In order to find the best line, all we have to find is the slope.

Well, here's how we could potentially do that.

We would want to find the slope beta that minimizes

the sum of the squared distances between the observed data points the Yi and

the fitted data points on the line, Xi beta.

We'll square that distance and add them up and this is directly analogous to

finding the least squares mean, that we did just a couple of slides ago.

So this is exactly sort of using the origin as a pivot point and

picking the line that minimizes the sum of the squared vertical

distances between the points and the line.

So we're going to use our studio's function manipulate to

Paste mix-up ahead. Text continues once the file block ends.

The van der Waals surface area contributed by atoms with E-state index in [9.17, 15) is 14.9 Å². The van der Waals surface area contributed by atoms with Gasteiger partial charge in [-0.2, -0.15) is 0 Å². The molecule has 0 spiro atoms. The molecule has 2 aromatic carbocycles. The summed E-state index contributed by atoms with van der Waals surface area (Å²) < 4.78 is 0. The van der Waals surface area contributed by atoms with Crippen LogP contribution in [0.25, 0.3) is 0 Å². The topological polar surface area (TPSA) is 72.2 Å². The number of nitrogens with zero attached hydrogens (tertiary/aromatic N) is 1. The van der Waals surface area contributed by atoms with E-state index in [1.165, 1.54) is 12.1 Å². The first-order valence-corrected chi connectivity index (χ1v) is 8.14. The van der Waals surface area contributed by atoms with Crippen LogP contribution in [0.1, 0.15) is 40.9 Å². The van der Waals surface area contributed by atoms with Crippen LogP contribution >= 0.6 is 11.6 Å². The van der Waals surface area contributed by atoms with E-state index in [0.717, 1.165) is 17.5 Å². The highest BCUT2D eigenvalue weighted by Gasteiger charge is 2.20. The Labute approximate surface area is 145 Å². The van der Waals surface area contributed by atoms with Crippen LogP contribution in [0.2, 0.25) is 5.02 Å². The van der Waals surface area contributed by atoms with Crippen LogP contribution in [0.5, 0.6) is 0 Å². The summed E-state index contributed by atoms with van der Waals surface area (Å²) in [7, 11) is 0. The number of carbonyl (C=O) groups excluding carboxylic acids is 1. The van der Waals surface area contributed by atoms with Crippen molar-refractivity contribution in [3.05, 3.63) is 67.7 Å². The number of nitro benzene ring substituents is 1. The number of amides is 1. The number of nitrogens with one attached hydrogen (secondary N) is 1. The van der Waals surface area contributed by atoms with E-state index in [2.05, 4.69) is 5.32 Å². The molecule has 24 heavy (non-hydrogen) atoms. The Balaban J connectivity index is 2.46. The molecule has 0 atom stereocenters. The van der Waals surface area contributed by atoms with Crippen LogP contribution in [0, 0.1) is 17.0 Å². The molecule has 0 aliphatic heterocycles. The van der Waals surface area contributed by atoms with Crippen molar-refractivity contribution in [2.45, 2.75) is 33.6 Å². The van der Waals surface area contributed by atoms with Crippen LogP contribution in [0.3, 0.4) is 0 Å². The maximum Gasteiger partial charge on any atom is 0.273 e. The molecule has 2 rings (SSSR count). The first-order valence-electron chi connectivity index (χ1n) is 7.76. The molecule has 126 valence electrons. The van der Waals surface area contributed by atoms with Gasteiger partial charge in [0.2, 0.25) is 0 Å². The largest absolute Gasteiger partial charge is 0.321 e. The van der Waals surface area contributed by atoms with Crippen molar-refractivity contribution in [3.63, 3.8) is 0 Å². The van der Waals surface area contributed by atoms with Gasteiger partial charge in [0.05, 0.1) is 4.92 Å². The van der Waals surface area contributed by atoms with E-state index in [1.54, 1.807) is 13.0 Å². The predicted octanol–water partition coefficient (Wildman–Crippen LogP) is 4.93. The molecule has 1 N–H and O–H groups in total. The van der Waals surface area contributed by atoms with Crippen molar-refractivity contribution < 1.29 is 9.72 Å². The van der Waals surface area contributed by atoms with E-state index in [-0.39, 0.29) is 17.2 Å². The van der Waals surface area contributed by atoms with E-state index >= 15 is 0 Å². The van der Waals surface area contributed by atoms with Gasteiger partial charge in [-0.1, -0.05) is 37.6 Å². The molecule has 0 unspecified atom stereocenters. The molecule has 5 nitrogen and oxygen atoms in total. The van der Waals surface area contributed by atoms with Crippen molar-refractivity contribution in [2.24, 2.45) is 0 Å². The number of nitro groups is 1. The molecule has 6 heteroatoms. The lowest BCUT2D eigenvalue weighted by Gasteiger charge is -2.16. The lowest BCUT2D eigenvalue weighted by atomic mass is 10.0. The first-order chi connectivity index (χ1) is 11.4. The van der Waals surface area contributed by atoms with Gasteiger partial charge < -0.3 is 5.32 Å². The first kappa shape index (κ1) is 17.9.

experiment with this and see if we can find that line.

Now there, there is a point in regression to the origin is useful for

explaining things, because we only have one parameter, the slope and

we don't have two parameters, the slope and the intercept.

But it's generally bad practice to force regression lines through the point

zero, zero.

So, an easy way around this is to subtract the mean from the parent's heights and

the mean from the child's heights, so that the zero, zero point is right in

the middle of the data and that will make this solution a little bit more palatable.

And we'll discuss it later on how this relates to real regression,

where you fit both the slope and an intercept.

Let me just show a picture to illustrate some of these concepts.

So here, I have a scatter plot where I have some data on the y-axis and

some data on the x-axis and I want to use my x variable to predict my y variables.

So this is my x-axis and this is my y-axis.